Jun 16th, 2019
Hello and welcome to season 2 episode 30 of The Berean Manifesto, brought to you by The Ekklesian House. This is Pastor Bill and catching up, in season 2 episode 26 we kicked off our three-part look at Ephesians 6:11, “Put on the full armor of God so that you can stand against the schemes of the devil.” We broke that up into “Put on” being dressing up to send a message and asked, “Why are you putting on the armor of God.” We examined if we fall into one of the three categories where our motivation is a fake one or do we fall into the camp where we want to bring honor to God?
In episode 27 we continued our look at Ephesians 6:11 with “full armor” and talked about this being the word Panopoly meaning a complete and impressive collection. Paul could have chosen to just say armor here, but he chose a word that communicates a long and in-depth process to attain.
In episode 28 we completed out look at Ephesians 6:11 and looked at the schemes of the Devil and talked about how he uses partial truth and salting of the truth to lead us astray. The Devil doesn’t even need to lie if we won’t champion the truth and send him packing.
In episode 29 we talked about Ephesians 6:12, “For our struggle is not against flesh and blood, but against the rulers, against the authorities, against the cosmic powers of this darkness, against evil, spiritual forces in the heavens.” We examined how labels we apply to others and ourselves create enemies of flesh and blood, and while facts may support some of this, the truth is something different. The truth is that you and I are fully known and fully loved by God and we should love ourselves and others the way God does.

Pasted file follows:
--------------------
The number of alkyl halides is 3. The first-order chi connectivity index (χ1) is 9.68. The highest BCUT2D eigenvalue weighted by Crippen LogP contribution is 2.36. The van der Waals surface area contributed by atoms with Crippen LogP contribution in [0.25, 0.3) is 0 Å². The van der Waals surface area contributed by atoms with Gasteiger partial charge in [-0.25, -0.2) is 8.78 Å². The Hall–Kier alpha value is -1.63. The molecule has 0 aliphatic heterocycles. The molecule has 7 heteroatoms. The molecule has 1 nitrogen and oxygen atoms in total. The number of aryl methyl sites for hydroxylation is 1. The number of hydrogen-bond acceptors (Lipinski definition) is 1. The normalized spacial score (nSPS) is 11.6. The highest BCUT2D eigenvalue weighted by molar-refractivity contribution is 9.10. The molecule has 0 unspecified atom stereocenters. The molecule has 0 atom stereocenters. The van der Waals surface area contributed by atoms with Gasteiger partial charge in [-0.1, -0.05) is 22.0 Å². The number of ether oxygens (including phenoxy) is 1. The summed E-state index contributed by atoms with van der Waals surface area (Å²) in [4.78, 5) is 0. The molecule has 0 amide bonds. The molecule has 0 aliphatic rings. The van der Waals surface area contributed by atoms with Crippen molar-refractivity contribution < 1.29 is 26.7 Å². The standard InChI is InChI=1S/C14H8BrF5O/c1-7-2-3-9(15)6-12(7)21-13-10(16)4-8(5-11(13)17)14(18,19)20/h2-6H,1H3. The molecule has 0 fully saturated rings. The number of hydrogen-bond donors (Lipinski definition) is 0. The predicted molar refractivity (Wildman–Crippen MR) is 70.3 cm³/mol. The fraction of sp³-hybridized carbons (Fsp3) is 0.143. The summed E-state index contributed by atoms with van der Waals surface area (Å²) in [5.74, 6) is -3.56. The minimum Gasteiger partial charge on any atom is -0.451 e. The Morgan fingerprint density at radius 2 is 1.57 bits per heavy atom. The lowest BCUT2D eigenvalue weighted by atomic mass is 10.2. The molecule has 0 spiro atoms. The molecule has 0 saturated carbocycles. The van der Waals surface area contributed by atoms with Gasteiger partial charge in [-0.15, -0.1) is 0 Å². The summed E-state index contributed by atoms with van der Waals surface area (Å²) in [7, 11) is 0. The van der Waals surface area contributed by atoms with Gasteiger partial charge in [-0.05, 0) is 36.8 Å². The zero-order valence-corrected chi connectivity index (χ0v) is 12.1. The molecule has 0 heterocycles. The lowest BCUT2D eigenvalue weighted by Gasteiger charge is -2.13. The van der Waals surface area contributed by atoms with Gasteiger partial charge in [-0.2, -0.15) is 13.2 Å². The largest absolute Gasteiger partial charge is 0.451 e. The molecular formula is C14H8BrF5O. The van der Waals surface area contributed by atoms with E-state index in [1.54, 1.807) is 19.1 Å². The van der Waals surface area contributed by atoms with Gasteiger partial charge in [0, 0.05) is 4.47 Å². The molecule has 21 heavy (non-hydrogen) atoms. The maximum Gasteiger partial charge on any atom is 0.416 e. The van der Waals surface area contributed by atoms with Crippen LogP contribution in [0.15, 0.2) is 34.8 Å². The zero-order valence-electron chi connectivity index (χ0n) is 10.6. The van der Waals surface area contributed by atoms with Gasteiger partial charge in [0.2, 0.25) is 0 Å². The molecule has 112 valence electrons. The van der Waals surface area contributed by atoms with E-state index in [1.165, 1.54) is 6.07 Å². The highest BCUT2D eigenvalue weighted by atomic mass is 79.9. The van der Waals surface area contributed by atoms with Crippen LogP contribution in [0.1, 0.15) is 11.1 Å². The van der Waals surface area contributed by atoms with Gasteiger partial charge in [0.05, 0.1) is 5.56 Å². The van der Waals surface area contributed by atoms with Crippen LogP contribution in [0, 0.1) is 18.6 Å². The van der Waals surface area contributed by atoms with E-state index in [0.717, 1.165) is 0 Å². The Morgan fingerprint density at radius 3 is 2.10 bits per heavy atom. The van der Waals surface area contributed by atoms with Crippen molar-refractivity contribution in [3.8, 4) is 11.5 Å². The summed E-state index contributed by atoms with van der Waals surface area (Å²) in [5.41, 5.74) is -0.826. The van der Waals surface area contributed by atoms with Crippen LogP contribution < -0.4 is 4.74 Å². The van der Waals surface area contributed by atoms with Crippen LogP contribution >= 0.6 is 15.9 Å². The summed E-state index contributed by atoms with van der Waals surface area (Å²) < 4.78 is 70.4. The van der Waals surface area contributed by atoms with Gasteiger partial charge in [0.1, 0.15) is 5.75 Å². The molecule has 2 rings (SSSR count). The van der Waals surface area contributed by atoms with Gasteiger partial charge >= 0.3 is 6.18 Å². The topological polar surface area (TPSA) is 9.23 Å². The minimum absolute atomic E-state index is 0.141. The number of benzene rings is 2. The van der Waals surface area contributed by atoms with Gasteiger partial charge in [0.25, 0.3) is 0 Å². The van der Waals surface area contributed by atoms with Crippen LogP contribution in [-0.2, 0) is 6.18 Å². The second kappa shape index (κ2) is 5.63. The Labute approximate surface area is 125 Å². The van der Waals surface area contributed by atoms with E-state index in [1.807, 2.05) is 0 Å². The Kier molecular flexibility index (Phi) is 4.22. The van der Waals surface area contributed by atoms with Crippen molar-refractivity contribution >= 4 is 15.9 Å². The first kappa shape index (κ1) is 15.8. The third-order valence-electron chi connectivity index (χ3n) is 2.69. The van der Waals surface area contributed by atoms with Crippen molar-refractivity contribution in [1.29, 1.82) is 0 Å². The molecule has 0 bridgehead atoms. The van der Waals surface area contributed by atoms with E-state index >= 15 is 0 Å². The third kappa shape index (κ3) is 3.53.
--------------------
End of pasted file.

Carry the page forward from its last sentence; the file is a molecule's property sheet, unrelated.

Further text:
So, over the next 7 1/2 minutes or so we are going to continue our time in Ephesians 6 moving on to verse 13, “For this reason take up the full armor of God, so that you may be able to resist in the evil day, and having prepared everything, to take your stand.”
For this, we actually need to jump back about 1100 years before Ephesians 6 was written to 1 Samuel 17. King Saul is the tallest man in all of Israel standing at an estimated 6 feet tall, a head and shoulders above everyone else. The armies of the Israelites and the Philistines are lined up on either side of the Valley of Elah. Out comes Goliath from within the Philistine army standing at nine feet, nine inches tall and built like a Buick. Or a dromedary, in this case, I don’t know? He’s 3 ½ feet taller than anyone in the Israelite army has ever seen. He’s got this massive shiny armor and weaponry to match. Goliath challenges the Israelites to send out a champion to defeat him. A winner takes all battle with the winners taking the losers as servants. Nobody in all of Israel’s army could measure up to Goliath and this terrified the armies of Israel and King Saul and they lost their courage.
This goes on twice a day for forty days before David comes onto the “battlefield” to take food to his brothers and their field commander. Goliath comes out for one of his bidaily taunts and David witnesses the fear of the Israelite army and overhears the soldiers talking about the rewards that the man who takes down Goliath will earn. Saul gets word of David saying, “Just who is this uncircumcised Philistine that he should defy the armies of the living God?” and Saul sends for David to be brought to him.